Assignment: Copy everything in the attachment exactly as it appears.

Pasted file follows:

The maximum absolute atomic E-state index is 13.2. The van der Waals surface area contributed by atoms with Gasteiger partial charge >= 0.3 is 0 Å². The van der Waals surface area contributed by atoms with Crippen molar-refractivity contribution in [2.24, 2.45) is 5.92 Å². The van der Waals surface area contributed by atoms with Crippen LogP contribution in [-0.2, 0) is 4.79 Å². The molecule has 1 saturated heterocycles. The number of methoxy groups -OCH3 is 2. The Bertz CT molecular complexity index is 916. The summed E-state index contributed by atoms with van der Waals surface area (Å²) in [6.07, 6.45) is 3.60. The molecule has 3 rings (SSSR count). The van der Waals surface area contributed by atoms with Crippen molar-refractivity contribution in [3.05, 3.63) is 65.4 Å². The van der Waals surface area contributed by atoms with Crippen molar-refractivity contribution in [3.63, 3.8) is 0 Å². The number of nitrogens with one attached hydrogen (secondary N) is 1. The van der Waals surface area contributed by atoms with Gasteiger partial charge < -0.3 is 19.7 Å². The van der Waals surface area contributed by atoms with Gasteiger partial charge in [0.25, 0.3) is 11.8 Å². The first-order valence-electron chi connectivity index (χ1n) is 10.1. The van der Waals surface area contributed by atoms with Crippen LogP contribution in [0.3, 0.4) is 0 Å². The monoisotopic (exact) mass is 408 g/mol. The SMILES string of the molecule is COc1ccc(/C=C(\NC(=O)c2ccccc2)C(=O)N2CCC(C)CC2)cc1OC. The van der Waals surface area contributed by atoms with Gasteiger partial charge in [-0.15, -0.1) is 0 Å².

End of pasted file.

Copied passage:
The maximum absolute atomic E-state index is 13.2. The van der Waals surface area contributed by atoms with Gasteiger partial charge >= 0.3 is 0 Å². The van der Waals surface area contributed by atoms with Crippen molar-refractivity contribution in [2.24, 2.45) is 5.92 Å². The van der Waals surface area contributed by atoms with Crippen LogP contribution in [-0.2, 0) is 4.79 Å². The molecule has 1 saturated heterocycles. The number of methoxy groups -OCH3 is 2. The Bertz CT molecular complexity index is 916. The summed E-state index contributed by atoms with van der Waals surface area (Å²) in [6.07, 6.45) is 3.60. The molecule has 3 rings (SSSR count). The van der Waals surface area contributed by atoms with Crippen molar-refractivity contribution in [3.05, 3.63) is 65.4 Å². The van der Waals surface area contributed by atoms with Crippen molar-refractivity contribution in [3.63, 3.8) is 0 Å². The number of nitrogens with one attached hydrogen (secondary N) is 1. The van der Waals surface area contributed by atoms with Gasteiger partial charge < -0.3 is 19.7 Å². The van der Waals surface area contributed by atoms with Gasteiger partial charge in [0.25, 0.3) is 11.8 Å². The first-order valence-electron chi connectivity index (χ1n) is 10.1. The van der Waals surface area contributed by atoms with Crippen LogP contribution in [0.3, 0.4) is 0 Å². The monoisotopic (exact) mass is 408 g/mol. The SMILES string of the molecule is COc1ccc(/C=C(\NC(=O)c2ccccc2)C(=O)N2CCC(C)CC2)cc1OC. The van der Waals surface area contributed by atoms with Gasteiger partial charge in [-0.15, -0.1) is 0 Å².